Re: Java 1.6 becoming idiot-proof or just slack?

"Richard Maher" <>
Sun, 18 Mar 2007 09:40:33 +0800
Hi Daniel,

  Your existing code has the effect of parsing an int,
creating an Integer object around it, and then converting it BACK to
an int.

Oops :-)

Bit of room to move on the performance front then :-)

I've gone for the Integer.parseInt(myString) strategy and all is well, but I
couldn't let the opportunity go without whinging about the JavaScript
version of parseInt() and why my 13 byte alert message was being truncated
to 11 bytes. No one here probably cares but just in case. . .

I receive 3 ASCII numeric digits over the network which tells my client how
many more bytes to read to get the message text; in this case "013" or
thirteen bytes to come. No with Java you get a lovely 13 returned from
parseInt("013") but with Javascript you get 11 because JS has taken it upon
itself to deem the leading "0" as a radix identifier and tell me it's octal
:-( So now I have to tell it it's decimal with the second parameter.
Standards eh?

Cheers Richard Maher

"Daniel Pitts" <> wrote in message

On Mar 9, 5:41 pm, "Richard Maher" <>


I've had the following code running on Java 1.6 happily for sometime and
only after someone tried to compile it with 1.4 did I discover my


:-( school-boy error of saying intVar = new Object. I've changed the

code so

that it now it says intVar = Integer.parseInt(stringStuff) but I was


wondering why it ever worked. JAVAC "just knew" I wanted the .value()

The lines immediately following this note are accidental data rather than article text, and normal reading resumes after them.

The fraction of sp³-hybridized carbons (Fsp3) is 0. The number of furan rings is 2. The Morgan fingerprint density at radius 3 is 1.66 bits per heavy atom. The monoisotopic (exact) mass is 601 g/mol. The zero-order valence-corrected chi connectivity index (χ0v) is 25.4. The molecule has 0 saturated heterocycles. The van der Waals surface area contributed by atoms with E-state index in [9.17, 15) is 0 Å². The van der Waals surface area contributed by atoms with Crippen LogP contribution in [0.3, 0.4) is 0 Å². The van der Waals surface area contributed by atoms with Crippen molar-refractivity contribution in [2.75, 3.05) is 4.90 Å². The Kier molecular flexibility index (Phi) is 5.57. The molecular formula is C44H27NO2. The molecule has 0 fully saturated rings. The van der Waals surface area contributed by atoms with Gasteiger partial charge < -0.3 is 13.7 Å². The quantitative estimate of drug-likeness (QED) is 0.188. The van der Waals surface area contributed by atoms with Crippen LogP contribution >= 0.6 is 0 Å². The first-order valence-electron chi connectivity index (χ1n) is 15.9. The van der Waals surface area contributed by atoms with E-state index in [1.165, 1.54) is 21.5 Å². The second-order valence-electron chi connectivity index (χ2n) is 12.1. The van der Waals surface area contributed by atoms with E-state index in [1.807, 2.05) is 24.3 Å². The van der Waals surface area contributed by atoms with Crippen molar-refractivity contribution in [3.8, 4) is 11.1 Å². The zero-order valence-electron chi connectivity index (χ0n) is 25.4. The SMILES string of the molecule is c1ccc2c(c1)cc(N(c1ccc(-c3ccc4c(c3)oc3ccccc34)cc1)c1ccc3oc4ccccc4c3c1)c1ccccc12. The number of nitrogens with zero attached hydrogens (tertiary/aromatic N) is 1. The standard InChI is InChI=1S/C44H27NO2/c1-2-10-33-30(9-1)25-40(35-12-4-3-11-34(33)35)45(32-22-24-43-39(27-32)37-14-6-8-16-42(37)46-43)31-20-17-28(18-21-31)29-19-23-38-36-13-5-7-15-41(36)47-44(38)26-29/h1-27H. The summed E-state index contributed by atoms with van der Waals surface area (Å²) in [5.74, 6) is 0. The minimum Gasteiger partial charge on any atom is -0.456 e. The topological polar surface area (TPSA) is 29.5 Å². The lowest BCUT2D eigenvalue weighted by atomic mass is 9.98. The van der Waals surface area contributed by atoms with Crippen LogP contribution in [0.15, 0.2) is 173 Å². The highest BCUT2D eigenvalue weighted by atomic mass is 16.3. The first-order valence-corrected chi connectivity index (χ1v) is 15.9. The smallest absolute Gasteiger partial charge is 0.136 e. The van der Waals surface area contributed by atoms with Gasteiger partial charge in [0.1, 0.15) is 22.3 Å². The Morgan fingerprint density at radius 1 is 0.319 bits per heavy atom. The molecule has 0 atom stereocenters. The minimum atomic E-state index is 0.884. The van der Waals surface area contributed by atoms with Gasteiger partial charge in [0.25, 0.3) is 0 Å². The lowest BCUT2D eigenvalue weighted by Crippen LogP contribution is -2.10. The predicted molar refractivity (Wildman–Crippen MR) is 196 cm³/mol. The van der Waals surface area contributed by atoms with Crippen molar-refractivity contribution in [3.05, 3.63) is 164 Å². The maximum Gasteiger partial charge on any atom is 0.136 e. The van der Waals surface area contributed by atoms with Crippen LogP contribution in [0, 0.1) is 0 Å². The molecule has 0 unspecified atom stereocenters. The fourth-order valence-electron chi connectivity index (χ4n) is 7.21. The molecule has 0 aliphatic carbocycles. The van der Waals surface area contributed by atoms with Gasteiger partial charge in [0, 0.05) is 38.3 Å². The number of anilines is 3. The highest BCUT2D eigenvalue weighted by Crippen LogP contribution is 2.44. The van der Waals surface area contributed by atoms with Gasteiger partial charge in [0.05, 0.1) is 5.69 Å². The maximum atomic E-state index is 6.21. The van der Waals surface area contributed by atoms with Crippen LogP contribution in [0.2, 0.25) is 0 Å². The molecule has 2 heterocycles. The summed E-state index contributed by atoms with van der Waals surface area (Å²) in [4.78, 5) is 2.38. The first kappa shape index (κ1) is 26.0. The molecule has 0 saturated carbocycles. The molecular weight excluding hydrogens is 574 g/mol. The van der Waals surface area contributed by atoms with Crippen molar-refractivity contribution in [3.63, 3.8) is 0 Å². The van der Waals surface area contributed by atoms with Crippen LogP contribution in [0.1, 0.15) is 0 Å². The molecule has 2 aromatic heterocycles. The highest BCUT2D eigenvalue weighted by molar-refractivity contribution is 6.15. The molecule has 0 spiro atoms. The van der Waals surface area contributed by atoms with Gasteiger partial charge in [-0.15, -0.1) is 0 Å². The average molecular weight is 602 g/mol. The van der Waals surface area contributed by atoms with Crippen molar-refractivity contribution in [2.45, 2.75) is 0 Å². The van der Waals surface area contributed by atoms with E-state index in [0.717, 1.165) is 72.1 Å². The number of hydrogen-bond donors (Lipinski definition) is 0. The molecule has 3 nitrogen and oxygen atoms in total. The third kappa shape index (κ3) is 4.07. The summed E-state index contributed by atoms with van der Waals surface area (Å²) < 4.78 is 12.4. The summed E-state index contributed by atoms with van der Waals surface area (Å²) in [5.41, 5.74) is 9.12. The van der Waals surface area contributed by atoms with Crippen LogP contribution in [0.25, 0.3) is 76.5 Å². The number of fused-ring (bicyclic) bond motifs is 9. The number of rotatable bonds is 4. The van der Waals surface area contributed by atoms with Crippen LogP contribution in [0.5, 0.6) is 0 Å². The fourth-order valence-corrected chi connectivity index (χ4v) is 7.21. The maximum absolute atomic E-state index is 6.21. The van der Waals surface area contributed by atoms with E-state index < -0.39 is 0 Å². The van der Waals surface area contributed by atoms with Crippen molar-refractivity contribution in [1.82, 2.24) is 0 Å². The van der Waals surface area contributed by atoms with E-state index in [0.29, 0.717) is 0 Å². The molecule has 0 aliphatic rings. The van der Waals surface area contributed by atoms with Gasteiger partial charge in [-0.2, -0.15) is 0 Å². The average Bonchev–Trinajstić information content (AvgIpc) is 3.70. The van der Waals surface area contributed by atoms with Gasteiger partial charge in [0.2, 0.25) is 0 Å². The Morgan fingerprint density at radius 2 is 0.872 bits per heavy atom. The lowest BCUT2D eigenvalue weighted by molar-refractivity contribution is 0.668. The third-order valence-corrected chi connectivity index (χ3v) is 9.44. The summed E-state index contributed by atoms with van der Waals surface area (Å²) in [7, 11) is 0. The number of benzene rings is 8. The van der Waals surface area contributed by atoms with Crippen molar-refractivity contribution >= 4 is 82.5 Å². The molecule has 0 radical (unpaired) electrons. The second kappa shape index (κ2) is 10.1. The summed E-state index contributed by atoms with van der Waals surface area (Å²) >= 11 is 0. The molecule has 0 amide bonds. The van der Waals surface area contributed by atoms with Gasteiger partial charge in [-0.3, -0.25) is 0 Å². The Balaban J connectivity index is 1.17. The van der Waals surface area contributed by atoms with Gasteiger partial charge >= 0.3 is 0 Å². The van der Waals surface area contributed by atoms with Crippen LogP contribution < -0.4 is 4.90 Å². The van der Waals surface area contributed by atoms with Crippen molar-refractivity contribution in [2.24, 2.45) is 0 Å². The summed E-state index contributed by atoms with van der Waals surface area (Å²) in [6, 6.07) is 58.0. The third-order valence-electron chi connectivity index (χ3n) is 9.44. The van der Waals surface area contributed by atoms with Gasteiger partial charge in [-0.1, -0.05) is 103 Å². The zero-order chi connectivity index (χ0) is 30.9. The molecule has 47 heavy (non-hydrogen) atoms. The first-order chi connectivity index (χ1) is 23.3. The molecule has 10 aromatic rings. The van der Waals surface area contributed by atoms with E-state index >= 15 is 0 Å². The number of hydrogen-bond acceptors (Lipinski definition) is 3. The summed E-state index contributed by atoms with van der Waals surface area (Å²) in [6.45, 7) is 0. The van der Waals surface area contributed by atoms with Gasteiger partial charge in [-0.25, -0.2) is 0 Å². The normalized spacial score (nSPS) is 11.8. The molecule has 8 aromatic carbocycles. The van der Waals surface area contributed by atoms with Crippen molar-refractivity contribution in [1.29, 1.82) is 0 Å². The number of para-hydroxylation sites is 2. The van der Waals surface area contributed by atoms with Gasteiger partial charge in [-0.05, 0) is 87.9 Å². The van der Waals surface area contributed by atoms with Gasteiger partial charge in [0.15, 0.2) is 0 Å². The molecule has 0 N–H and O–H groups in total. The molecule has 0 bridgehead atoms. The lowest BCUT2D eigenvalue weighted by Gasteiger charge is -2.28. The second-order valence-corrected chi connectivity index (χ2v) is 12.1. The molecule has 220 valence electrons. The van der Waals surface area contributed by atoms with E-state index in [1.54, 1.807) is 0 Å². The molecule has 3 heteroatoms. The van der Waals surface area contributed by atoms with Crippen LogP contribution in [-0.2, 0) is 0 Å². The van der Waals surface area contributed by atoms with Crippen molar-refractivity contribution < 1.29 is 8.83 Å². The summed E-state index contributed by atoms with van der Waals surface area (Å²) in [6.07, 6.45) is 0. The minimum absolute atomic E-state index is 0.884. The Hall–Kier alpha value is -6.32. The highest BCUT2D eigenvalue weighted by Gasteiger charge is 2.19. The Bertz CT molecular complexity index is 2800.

instead of the object or is this really useful functionality that comes


Java 1B :-)

Regards Richard Maher

    public class DateVMS
     int year;
     int month;
     int day;
     int hour;
     int minute;
     int second;
     int hsecs;

     DateVMS (String inDate)
      this.year = new Integer(inDate.substring( 0, 4));
      this.month = new Integer(inDate.substring( 4, 6));
      this.month--; = new Integer(inDate.substring( 6, 8));
      this.hour = new Integer(inDate.substring( 8, 10));
      this.minute = new Integer(inDate.substring(10, 12));
      this.second = new Integer(inDate.substring(12, 14));
      this.hsecs = new Integer(inDate.substring(14, 16));
     public int getYear()
      return year;

Java 1.5 introduced something called auto boxing/unboxing, which
allows primitives to be automatically boxed by there Object
counterpoints, and visa versa.

In any case, you'd be better off using
Integer.parseInt(stringToParse). It returns an "int" rather than an
"Integer". Your existing code has the effect of parsing an int,
creating an Integer object around it, and then converting it BACK to
an int.

Oops :-)

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